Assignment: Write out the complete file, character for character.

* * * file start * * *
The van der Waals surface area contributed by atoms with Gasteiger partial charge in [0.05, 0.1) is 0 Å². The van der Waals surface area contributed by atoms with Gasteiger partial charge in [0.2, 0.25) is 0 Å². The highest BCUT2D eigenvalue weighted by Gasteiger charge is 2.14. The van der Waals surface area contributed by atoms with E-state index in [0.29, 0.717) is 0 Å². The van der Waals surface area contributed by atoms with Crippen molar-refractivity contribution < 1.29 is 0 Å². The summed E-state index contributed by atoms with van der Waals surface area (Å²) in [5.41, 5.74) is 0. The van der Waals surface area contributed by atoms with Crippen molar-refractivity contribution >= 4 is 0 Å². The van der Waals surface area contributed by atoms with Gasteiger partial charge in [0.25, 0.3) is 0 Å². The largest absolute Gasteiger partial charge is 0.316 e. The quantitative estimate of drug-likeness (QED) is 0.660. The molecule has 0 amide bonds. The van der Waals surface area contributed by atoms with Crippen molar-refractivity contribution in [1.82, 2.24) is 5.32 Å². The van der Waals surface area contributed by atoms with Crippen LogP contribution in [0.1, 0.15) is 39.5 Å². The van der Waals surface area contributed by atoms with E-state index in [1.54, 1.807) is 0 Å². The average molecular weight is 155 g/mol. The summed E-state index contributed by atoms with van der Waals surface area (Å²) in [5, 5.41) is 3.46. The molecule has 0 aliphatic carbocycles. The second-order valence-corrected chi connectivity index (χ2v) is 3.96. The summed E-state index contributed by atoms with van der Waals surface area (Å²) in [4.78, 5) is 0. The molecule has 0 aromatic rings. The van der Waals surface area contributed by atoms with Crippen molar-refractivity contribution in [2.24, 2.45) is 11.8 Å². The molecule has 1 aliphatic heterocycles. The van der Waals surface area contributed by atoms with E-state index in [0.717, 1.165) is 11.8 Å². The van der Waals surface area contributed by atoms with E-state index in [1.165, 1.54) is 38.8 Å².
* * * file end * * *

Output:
The van der Waals surface area contributed by atoms with Gasteiger partial charge in [0.05, 0.1) is 0 Å². The van der Waals surface area contributed by atoms with Gasteiger partial charge in [0.2, 0.25) is 0 Å². The highest BCUT2D eigenvalue weighted by Gasteiger charge is 2.14. The van der Waals surface area contributed by atoms with E-state index in [0.29, 0.717) is 0 Å². The van der Waals surface area contributed by atoms with Crippen molar-refractivity contribution < 1.29 is 0 Å². The summed E-state index contributed by atoms with van der Waals surface area (Å²) in [5.41, 5.74) is 0. The van der Waals surface area contributed by atoms with Crippen molar-refractivity contribution >= 4 is 0 Å². The van der Waals surface area contributed by atoms with Gasteiger partial charge in [0.25, 0.3) is 0 Å². The largest absolute Gasteiger partial charge is 0.316 e. The quantitative estimate of drug-likeness (QED) is 0.660. The molecule has 0 amide bonds. The van der Waals surface area contributed by atoms with Crippen molar-refractivity contribution in [1.82, 2.24) is 5.32 Å². The van der Waals surface area contributed by atoms with Crippen LogP contribution in [0.1, 0.15) is 39.5 Å². The van der Waals surface area contributed by atoms with E-state index in [1.54, 1.807) is 0 Å². The average molecular weight is 155 g/mol. The summed E-state index contributed by atoms with van der Waals surface area (Å²) in [5, 5.41) is 3.46. The molecule has 0 aliphatic carbocycles. The second-order valence-corrected chi connectivity index (χ2v) is 3.96. The summed E-state index contributed by atoms with van der Waals surface area (Å²) in [4.78, 5) is 0. The molecule has 0 aromatic rings. The van der Waals surface area contributed by atoms with Crippen molar-refractivity contribution in [2.24, 2.45) is 11.8 Å². The molecule has 1 aliphatic heterocycles. The van der Waals surface area contributed by atoms with E-state index in [0.717, 1.165) is 11.8 Å². The van der Waals surface area contributed by atoms with E-state index in [1.165, 1.54) is 38.8 Å².